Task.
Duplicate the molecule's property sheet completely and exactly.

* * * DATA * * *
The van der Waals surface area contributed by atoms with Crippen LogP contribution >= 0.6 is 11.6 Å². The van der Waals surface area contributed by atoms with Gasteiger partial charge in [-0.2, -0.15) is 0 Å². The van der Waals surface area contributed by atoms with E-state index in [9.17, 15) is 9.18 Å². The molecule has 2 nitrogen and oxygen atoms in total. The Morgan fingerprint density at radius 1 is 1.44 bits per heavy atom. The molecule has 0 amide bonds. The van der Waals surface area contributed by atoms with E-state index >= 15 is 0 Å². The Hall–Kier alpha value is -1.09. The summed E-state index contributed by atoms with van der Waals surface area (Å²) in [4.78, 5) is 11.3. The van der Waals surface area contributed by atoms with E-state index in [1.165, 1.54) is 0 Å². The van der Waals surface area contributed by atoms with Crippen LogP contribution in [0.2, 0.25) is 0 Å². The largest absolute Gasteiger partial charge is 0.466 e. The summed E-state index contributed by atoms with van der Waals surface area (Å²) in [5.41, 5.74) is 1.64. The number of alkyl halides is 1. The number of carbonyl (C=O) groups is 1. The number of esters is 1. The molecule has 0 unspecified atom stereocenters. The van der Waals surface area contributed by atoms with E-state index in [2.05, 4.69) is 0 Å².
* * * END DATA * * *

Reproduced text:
The van der Waals surface area contributed by atoms with Crippen LogP contribution >= 0.6 is 11.6 Å². The van der Waals surface area contributed by atoms with Gasteiger partial charge in [-0.2, -0.15) is 0 Å². The van der Waals surface area contributed by atoms with E-state index in [9.17, 15) is 9.18 Å². The molecule has 2 nitrogen and oxygen atoms in total. The Morgan fingerprint density at radius 1 is 1.44 bits per heavy atom. The molecule has 0 amide bonds. The van der Waals surface area contributed by atoms with E-state index >= 15 is 0 Å². The Hall–Kier alpha value is -1.09. The summed E-state index contributed by atoms with van der Waals surface area (Å²) in [4.78, 5) is 11.3. The van der Waals surface area contributed by atoms with E-state index in [1.165, 1.54) is 0 Å². The van der Waals surface area contributed by atoms with Crippen LogP contribution in [0.2, 0.25) is 0 Å². The largest absolute Gasteiger partial charge is 0.466 e. The summed E-state index contributed by atoms with van der Waals surface area (Å²) in [5.41, 5.74) is 1.64. The number of alkyl halides is 1. The number of carbonyl (C=O) groups is 1. The number of esters is 1. The molecule has 0 unspecified atom stereocenters. The van der Waals surface area contributed by atoms with E-state index in [2.05, 4.69) is 0 Å².